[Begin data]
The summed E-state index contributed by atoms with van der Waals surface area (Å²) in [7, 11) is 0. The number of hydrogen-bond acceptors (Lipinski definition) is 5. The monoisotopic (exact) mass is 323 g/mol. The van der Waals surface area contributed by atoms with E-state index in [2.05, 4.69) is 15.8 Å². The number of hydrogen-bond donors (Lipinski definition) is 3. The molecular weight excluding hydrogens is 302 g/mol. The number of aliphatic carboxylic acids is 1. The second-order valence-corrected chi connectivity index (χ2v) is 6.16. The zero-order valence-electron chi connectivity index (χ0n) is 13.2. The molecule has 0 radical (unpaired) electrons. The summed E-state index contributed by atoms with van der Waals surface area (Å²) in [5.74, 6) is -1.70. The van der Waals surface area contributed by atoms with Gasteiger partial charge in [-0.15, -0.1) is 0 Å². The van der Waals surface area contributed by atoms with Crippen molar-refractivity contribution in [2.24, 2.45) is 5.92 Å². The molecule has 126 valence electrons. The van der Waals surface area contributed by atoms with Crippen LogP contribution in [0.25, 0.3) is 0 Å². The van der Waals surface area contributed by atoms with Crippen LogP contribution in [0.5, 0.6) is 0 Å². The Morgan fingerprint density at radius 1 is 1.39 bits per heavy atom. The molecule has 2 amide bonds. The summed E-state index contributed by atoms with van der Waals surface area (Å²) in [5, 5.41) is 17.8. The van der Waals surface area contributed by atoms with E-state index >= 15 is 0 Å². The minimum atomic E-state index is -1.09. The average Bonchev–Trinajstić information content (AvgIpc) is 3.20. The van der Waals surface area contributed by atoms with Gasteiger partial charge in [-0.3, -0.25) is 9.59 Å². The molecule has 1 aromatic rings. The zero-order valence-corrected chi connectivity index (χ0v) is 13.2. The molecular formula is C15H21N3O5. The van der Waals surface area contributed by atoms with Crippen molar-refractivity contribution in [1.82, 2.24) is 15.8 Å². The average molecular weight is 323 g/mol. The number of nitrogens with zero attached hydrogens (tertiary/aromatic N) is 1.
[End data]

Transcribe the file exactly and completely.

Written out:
The summed E-state index contributed by atoms with van der Waals surface area (Å²) in [7, 11) is 0. The number of hydrogen-bond acceptors (Lipinski definition) is 5. The monoisotopic (exact) mass is 323 g/mol. The van der Waals surface area contributed by atoms with E-state index in [2.05, 4.69) is 15.8 Å². The number of hydrogen-bond donors (Lipinski definition) is 3. The molecular weight excluding hydrogens is 302 g/mol. The number of aliphatic carboxylic acids is 1. The second-order valence-corrected chi connectivity index (χ2v) is 6.16. The zero-order valence-electron chi connectivity index (χ0n) is 13.2. The molecule has 0 radical (unpaired) electrons. The summed E-state index contributed by atoms with van der Waals surface area (Å²) in [5.74, 6) is -1.70. The van der Waals surface area contributed by atoms with Gasteiger partial charge in [-0.15, -0.1) is 0 Å². The van der Waals surface area contributed by atoms with Crippen molar-refractivity contribution in [2.24, 2.45) is 5.92 Å². The molecule has 126 valence electrons. The van der Waals surface area contributed by atoms with Crippen LogP contribution in [0.25, 0.3) is 0 Å². The van der Waals surface area contributed by atoms with Crippen LogP contribution in [0.5, 0.6) is 0 Å². The Morgan fingerprint density at radius 1 is 1.39 bits per heavy atom. The molecule has 2 amide bonds. The summed E-state index contributed by atoms with van der Waals surface area (Å²) in [5, 5.41) is 17.8. The van der Waals surface area contributed by atoms with E-state index >= 15 is 0 Å². The minimum atomic E-state index is -1.09. The average Bonchev–Trinajstić information content (AvgIpc) is 3.20. The van der Waals surface area contributed by atoms with Gasteiger partial charge in [-0.3, -0.25) is 9.59 Å². The molecule has 1 aromatic rings. The zero-order valence-corrected chi connectivity index (χ0v) is 13.2. The molecular formula is C15H21N3O5. The van der Waals surface area contributed by atoms with Crippen molar-refractivity contribution in [1.82, 2.24) is 15.8 Å². The average molecular weight is 323 g/mol. The number of nitrogens with zero attached hydrogens (tertiary/aromatic N) is 1.